Capital murder is one of the most serious crimes that can be committed in the state of Texas. Understanding the laws can help with your defense.
According to Texas law, all types and degrees of murder are classified as a criminal homicide. Any crime of murder is serious, and if issued a conviction, it can carry the most severe of consequences for criminal acts. While first-degree murder is viewed as the highest level charged, capital murder is a type of first-degree murder in which the minimum sentence is life imprisonment, with or without parole depending on the age of the defendant. If you have any kind of capital murder case contact:
Understanding Capital Murder – The Texas Penal Code
Several distinctions define the difference between murder and capital murder in the Texas Penal Code. Any first-degree murder charge has the potential to be elevated to capital murder if the crime meets specific requirements. We can interpret Texas Penal Code § 19.02(b)(1) to define a crime of capital murder as murder with one or more of the following conditions:
- The act of murder was committed against a peace officer or fireman while they were performing their lawful duties, and the accused knew that the individual was a peace officer or fireman.
- The murder occurs while carrying out or attempting to carry out one of the following felony crimes – kidnapping, burglary, arson, aggravated sexual assault, obstruction or retaliation, or a terrorist threat.
- The murder was committed for payment or promise of payment. In a case of murder for hire, both the person who kills the other person and the person who hired them to commit the act can be guilty of felony murder.
- A murder that occurs during an escape, or an attempted escape, from a penal institution.
- The killing of an employee of a penal institution committed by an incarcerated individual.
- Murder committed by an incarcerated individual in conjunction with organized criminal activity.
- Killing of another person by an individual who is presently incarcerated for murder or capital murder.
- Murder committed by a person incarcerated for aggravated kidnapping, aggravated sexual assault, or aggravated robbery.
- Murder of a person under the age of 10 years old.
- Murder of a judge or justice, as retaliation or on account of the judge or justice’s service.
Capital Murder and the Texas Death Penalty
Aside from life imprisonment, the other possible punishment for convicted capital murder is the Texas death penalty. Texas is currently one of 31 states that supports and allows the sentencing of the death penalty, also known as capital punishment, for certain crimes that are determined to be especially heinous.
When delivering a guilty verdict in a capital murder case, the jury is instructed to make a decision on special issues, which will determine whether a sentence of life imprisonment or the death penalty will be served. Anyone convicted over the age of 18 of capital murder will serve a minimum sentence of life imprisonment without parole.
In cases where the defendant is under the age of 18 years, the minimum sentence is still life imprisonment, but with the possibility of future parole.
Sentencing and Special Issues in a Capital Murder Case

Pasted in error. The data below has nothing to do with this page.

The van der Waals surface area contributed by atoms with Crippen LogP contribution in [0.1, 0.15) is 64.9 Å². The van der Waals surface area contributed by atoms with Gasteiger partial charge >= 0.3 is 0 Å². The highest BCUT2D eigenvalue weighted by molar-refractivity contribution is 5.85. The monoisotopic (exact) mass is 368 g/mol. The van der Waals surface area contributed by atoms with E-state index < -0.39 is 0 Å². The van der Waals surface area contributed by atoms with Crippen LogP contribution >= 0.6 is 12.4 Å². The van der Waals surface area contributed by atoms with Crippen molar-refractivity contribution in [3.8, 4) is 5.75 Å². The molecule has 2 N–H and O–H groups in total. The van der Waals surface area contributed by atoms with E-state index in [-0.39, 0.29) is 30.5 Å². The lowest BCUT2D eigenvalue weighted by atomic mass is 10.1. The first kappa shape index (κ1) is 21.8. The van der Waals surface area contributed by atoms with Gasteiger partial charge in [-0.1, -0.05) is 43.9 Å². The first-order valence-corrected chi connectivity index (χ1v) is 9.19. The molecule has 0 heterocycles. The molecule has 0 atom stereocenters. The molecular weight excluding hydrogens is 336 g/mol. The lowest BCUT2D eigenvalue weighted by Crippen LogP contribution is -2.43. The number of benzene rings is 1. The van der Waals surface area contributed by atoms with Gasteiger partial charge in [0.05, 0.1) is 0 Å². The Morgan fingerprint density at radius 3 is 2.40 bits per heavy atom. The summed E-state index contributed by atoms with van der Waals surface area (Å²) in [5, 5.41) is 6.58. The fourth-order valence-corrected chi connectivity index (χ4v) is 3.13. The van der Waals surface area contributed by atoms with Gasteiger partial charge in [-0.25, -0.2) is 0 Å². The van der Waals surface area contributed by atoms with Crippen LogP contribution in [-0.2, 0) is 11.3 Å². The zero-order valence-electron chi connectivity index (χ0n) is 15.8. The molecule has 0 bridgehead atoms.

As mentioned earlier, to issue a sentence of the death penalty in a capital murder case there are special issues that must be reviewed by the jury. When a jury returns a guilty verdict, the judge then gives them instructions to answer two special issues which will be used to determine the penalties of the case.
- Special Issue Number 1- asks the jury to decide whether there is a probability that the defendant would commit criminal acts of violence that would constitute a continuing threat to society.
- Special Issue Number 2- asks the jury to decide if the defendant actually caused the death of the deceased or did not actually cause the death of the deceased but intended to kill the deceased or anticipated that another human life would be taken.
Answering yes, to either one or both of the special issues, must be done without reasonable doubt and with at least 10 of the jurors in agreement.
In the case that the jury answers yes to both Special Issues, jurors will then be asked to review Special Issue Number 3. This Special Issue asks the jury to take into consideration all the evidence, the defendant’s character, background and moral culpability in determining if there are significant mitigating circumstances to issue a sentence of life imprisonment without parole, rather than the death penalty.
For the court to issue capital punishment in a capital murder case, the jury must answer yes to both Special Issue Number 1 and Special Issue Number 2, while answering no to Special Issue Number 3.
When You Need a Dallas Capital Murder Defense Attorney
Capital murder charges are among the most serious that someone can face. Anyone in this position should immediately contact a Dallas capital murder defense attorney to discuss their case. Legal teams with experience in capital murder charges can understand the intricacies of your case and can work on creating a defense that will protect your freedom and possibly your life.
If you are looking at a crime that could potentially be charged as capital murder, there is no time to waste. Contact an experienced attorney with an aggressive approach to representing you in your case.
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Prior results cannot and do not guarantee or predict a similar outcome with respect to any future case.